Rory McIlroy BREAKS new golden PGA Tour rule and WITHDRAWS from RBC Heritage

Rory McIlroy has now skipped two designated events on the PGA Tour this season. So what next?!

Andy Roberts's picture
Mon, 10 Apr 2023
Rory McIlroy BREAKS new golden PGA Tour rule and WITHDRAWS from RBC Heritage

Rory McIlroy has seemingly broken a new golden PGA Tour rule where its designated events are concerned by skipping a second tournament of the season at this week's RBC Heritage at Hilton Head.

The PGA Tour communications team confirmed the news on social media this afternoon, just two days removed from McIlroy missing the halfway cut at The Masters for a third time in his career and a second in the last three years. 

UPDATE: Do these Rory McIlroy Netflix comments explain why he's skipping the RBC Heritage?

His wait for the career slam goes on.

McIlroy has yet to give a reason for his WD.

Under the new designated events structure put forward by PGA Tour commissioner Jay Monahan last summer, he explained all top players would be required to compete in all 13 designated / elevated events for which they have qualified in order to be eligible for payments under the huge $100m Player Impact Program for 2023. 

That was then changed to 'players can choose to skip one tournament'.

Here's all you need to know about the PGA Tour's new designated events

Monahan was further pressed on what would happen should players such as McIlroy miss multiple designated events in January this year, and he gave a touchy response: 

"Guys are going to play the events. So that’s the policy. I have discretion, OK? This is something we haven’t done before. So ultimately, if that happens, then that’s, going back to your earlier question, at the end of the day, I’ll work with our team, I’ll understand the situation, and we’ll make a decision."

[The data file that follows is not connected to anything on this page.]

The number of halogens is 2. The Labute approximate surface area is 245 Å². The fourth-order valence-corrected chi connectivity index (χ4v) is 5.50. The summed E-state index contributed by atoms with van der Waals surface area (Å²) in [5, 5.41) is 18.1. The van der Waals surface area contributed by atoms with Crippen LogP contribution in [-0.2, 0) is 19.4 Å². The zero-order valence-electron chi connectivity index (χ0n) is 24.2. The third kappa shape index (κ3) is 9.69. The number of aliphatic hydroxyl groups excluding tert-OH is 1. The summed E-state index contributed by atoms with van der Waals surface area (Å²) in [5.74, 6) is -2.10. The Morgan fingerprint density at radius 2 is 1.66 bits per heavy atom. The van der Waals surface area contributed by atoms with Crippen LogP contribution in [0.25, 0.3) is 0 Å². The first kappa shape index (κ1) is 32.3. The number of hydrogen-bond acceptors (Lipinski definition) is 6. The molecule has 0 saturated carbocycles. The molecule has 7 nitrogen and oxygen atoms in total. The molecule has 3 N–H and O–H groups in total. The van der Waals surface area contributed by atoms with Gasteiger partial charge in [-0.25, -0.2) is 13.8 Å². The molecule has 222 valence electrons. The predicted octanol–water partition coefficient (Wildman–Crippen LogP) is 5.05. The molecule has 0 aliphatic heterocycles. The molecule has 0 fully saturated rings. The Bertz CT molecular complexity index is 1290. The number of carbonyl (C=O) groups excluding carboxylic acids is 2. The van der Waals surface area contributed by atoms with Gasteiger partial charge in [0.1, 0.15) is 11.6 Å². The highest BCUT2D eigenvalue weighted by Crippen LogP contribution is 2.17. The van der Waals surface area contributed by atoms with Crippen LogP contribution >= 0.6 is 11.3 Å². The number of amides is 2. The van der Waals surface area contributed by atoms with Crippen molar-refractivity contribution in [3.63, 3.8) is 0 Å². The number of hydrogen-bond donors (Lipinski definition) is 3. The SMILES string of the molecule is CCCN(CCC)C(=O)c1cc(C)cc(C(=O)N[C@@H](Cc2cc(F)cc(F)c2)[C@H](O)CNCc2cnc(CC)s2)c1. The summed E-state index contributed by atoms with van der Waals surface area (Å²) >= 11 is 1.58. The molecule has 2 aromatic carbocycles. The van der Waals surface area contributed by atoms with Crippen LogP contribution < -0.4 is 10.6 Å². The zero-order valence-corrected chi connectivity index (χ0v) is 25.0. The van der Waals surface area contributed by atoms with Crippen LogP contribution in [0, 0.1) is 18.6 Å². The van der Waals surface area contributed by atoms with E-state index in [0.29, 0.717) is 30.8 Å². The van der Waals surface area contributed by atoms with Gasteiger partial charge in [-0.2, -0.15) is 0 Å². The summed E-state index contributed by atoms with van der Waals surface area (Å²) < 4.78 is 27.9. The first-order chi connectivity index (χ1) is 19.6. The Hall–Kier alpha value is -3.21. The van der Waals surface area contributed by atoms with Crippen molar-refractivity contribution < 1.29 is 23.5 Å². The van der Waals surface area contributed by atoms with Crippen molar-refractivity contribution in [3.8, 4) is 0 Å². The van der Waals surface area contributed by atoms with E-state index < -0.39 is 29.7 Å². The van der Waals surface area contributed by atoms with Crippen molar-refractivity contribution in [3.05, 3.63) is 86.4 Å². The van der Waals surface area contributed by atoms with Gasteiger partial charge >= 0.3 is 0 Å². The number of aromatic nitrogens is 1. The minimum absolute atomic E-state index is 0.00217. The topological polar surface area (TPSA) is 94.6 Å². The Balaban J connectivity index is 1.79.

As for Tiger Woods' eligibility for PIP money this year as a result of his very limited playing schedule in 2023, Monahan said: 

“Tiger isn’t going to get a decrease. I think it’s hard for me to say what’s going to happen until it actually happens, OK? But I don’t see that happening.”

But let's be honest, Tiger is the needle right?! 

The new designated events were put in place in a bid to keep the world's best PGA Tour players on side and prevent any of them from thinking twice about moving over to the Saudi-bankrolled LIV Golf League

But McIlroy has already broken the golden rule as it marks the second time he has bypassed a desginated event on the PGA Tour schedule this year. 

McIlroy chose not to compete in the year-opening Sentry Tournament of Champions in Hawaii back in January. 

So the question now remains, are other big-name PGA Tour stars allowed to skip more than one designated event? 

Or is McIlroy making the rules? 

McIlroy has played in seven PGA Tour events so far this season, earning three top-10 finishes and a victory at the CJ Cup.

This week marks a seventh desginated event of the season, and McIlroy has played in five of them. 

McIlroy finished T32 at the Phoenix Open, T29 at the Genesis Invitational, T2 at the Arnold Palmer Invitational, missed the cut at The Players Championship, third at the WGC Match Play Championship and missed the cut at The Masters. 

McIlroy finished third in the PIP in 2021 behind Tiger Woods and Phil Mickelson, and then second behind Woods in 2022. 

The Northern Irishman has accumulated $15.5m in PIP money in his career so far. 

This week's RBC Heritage is one of the PGA Tour's new designated events on the schedule with a huge $20m purse on the line, and as a result it has attracted its strongest ever field. Just McIlroy won't be in town. 

One player who will have no say in the PIP money at the end of this season is current World No.8 Will Zalatoris as the 26-year-old American ruled himself out of the season due to back surgery. 

The PGA Tour has yet to comment on what McIlroy's WD means for the desginated events structure moving forwards in 2023.

If McIlroy can get away with skipping two events, then others will surely be raising questions now? 

However, it must be said that when the PGA Tour outlined its designated events for 2024, officials dropped the requirement for players to compete in all of them in order to remain eligible for the PIP. So maybe they're bringing that plan forward 12 months? 

Let's see how the PGA Tour responds...

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